Imperial Conservatory of Music - Experience Russia's Greatest Talents

Even though they are centuries old, you still do not have to travel far today to find someone who has heard of Tchaikovsky, Rimsky-Korsakov, Glazanov and Rachmaninov. These excellent Russian composers immortalized their names during the 1900s when Russia was experiencing a ‘Silver Age’ of music. Because the country's influences were somewhat different from the west and other parts of Europe, their musical style was distinctively different. This is a legacy which they still enjoy today and which continues to shape the face of Russian Music.

One of the best places to go if you enjoy learning about Russian music is the Imperial Conservatory of Music. Situated near the famous Marrinski Theatre, this magnificent building was dedicated to the excellent musical accomplishments that Russia enjoyed during the 1900s. The Imperial Conservatory of Music was designed to showcase the nation's most brilliant musicians and composers and was, at one stage, home to the legendary composers mentioned above as well as many more which are not mentioned.

Russians have always been a musical nation and even though their music is by and large very different from other parts of the world, it has always influenced the lives of the people. The earliest musical influences came from Byzantium and Greece, much like the religious icons which are still used today. However, as soon as it reached Russia, it was embraced by her people and it changed to reflect the various aspects of their culture. Between the 11th and 13th century, it was largely a religious affair with many church songbooks being carefully compiled for use in churches. By the 16th century, Russia had entered a Golden Age of music when songbooks written in the now undecipherable neume musical alphabet abounded. In the late 17th century, the country was exposed to western notation and it began to be influenced by the music brought with the Poles, Ukrainians and Italians who came to the country for a variety of reasons.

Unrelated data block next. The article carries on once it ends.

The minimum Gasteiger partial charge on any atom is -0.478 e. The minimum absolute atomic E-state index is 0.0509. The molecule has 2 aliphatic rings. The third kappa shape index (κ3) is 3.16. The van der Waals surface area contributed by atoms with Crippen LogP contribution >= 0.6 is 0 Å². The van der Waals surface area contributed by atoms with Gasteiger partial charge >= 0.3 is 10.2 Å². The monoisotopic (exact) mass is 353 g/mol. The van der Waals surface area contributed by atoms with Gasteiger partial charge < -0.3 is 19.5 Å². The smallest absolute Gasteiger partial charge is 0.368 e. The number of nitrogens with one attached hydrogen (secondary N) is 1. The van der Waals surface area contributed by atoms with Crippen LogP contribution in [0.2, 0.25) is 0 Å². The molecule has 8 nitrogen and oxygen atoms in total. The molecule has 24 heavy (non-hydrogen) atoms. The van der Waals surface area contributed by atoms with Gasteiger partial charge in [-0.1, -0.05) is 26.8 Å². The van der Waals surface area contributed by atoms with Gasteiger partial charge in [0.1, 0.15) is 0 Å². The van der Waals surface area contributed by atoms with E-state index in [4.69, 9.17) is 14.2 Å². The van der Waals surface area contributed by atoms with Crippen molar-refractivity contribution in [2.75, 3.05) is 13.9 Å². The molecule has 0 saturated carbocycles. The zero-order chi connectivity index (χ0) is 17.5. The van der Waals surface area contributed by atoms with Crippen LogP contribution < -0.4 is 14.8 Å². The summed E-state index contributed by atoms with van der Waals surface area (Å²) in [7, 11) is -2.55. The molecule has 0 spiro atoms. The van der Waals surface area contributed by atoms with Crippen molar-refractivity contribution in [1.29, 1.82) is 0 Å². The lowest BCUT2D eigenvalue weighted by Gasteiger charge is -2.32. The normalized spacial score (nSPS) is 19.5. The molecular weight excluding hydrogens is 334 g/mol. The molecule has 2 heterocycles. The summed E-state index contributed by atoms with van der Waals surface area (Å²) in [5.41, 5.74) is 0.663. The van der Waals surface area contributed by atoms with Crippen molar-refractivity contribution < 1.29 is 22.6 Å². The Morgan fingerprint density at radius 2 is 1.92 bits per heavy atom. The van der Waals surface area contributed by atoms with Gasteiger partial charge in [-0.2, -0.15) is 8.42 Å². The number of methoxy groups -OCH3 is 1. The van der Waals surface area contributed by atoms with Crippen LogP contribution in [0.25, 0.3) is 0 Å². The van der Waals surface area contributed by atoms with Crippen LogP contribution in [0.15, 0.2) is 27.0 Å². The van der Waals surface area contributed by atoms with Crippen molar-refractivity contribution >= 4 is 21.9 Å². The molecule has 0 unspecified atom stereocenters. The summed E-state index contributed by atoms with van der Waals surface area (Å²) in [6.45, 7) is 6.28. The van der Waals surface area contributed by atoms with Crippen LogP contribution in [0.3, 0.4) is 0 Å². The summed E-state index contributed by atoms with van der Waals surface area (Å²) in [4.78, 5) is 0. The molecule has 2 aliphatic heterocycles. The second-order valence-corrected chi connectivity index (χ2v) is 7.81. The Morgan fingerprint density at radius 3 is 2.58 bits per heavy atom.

By the 19th century, music was everywhere in Russia. It was sung and played in both the highest and lowest echelons of society – from the richest palaces to the poorest homes. It was the music of the people and it was a large part of the country’s cultural identity. So, despite westernization and efforts by the government to rip this musical heritage from the fabric of time, it has survived largely unmarred. A visit to the Imperial Conservatory of Music will help introduce you to this delightful, musical world and bring it closer to your heart and should be a part of every visit to St Petersburg.

 



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